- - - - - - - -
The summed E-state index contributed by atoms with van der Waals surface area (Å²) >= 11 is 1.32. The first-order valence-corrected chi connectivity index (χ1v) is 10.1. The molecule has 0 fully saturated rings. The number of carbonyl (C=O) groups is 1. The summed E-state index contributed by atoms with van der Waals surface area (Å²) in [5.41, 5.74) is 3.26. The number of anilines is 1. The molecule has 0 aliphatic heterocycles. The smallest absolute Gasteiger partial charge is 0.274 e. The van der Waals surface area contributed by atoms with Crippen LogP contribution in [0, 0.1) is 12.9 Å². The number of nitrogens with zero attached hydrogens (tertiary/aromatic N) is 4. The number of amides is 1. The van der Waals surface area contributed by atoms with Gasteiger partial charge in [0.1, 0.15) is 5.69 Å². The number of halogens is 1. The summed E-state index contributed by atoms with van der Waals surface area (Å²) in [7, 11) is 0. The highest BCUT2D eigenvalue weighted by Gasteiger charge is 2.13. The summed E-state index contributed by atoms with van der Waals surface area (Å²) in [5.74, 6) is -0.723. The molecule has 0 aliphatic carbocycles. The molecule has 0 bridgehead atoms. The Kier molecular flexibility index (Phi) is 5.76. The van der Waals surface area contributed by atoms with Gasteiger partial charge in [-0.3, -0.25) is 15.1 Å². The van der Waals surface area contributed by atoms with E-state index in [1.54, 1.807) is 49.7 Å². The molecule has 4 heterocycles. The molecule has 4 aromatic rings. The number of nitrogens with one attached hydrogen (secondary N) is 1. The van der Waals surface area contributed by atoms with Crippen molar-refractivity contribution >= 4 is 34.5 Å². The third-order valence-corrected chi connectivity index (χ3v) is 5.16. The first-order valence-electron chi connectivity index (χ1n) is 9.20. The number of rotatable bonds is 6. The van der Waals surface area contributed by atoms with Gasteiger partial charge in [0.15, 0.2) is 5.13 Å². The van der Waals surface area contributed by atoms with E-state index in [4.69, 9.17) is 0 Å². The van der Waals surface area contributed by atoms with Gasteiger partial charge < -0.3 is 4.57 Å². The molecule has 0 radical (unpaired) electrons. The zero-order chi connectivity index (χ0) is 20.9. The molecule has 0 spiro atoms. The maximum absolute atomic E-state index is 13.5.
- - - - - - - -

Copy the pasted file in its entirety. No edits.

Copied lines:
The summed E-state index contributed by atoms with van der Waals surface area (Å²) >= 11 is 1.32. The first-order valence-corrected chi connectivity index (χ1v) is 10.1. The molecule has 0 fully saturated rings. The number of carbonyl (C=O) groups is 1. The summed E-state index contributed by atoms with van der Waals surface area (Å²) in [5.41, 5.74) is 3.26. The number of anilines is 1. The molecule has 0 aliphatic heterocycles. The smallest absolute Gasteiger partial charge is 0.274 e. The van der Waals surface area contributed by atoms with Crippen LogP contribution in [0, 0.1) is 12.9 Å². The number of nitrogens with zero attached hydrogens (tertiary/aromatic N) is 4. The number of amides is 1. The van der Waals surface area contributed by atoms with Gasteiger partial charge in [0.1, 0.15) is 5.69 Å². The number of halogens is 1. The summed E-state index contributed by atoms with van der Waals surface area (Å²) in [7, 11) is 0. The highest BCUT2D eigenvalue weighted by Gasteiger charge is 2.13. The summed E-state index contributed by atoms with van der Waals surface area (Å²) in [5.74, 6) is -0.723. The molecule has 0 aliphatic carbocycles. The molecule has 0 bridgehead atoms. The Kier molecular flexibility index (Phi) is 5.76. The van der Waals surface area contributed by atoms with Gasteiger partial charge in [-0.3, -0.25) is 15.1 Å². The van der Waals surface area contributed by atoms with E-state index in [1.54, 1.807) is 49.7 Å². The molecule has 4 heterocycles. The molecule has 4 aromatic rings. The number of nitrogens with one attached hydrogen (secondary N) is 1. The van der Waals surface area contributed by atoms with Crippen molar-refractivity contribution >= 4 is 34.5 Å². The third-order valence-corrected chi connectivity index (χ3v) is 5.16. The first-order valence-electron chi connectivity index (χ1n) is 9.20. The number of rotatable bonds is 6. The van der Waals surface area contributed by atoms with Gasteiger partial charge in [0.15, 0.2) is 5.13 Å². The van der Waals surface area contributed by atoms with E-state index in [4.69, 9.17) is 0 Å². The van der Waals surface area contributed by atoms with Gasteiger partial charge < -0.3 is 4.57 Å². The molecule has 0 radical (unpaired) electrons. The zero-order chi connectivity index (χ0) is 20.9. The molecule has 0 spiro atoms. The maximum absolute atomic E-state index is 13.5.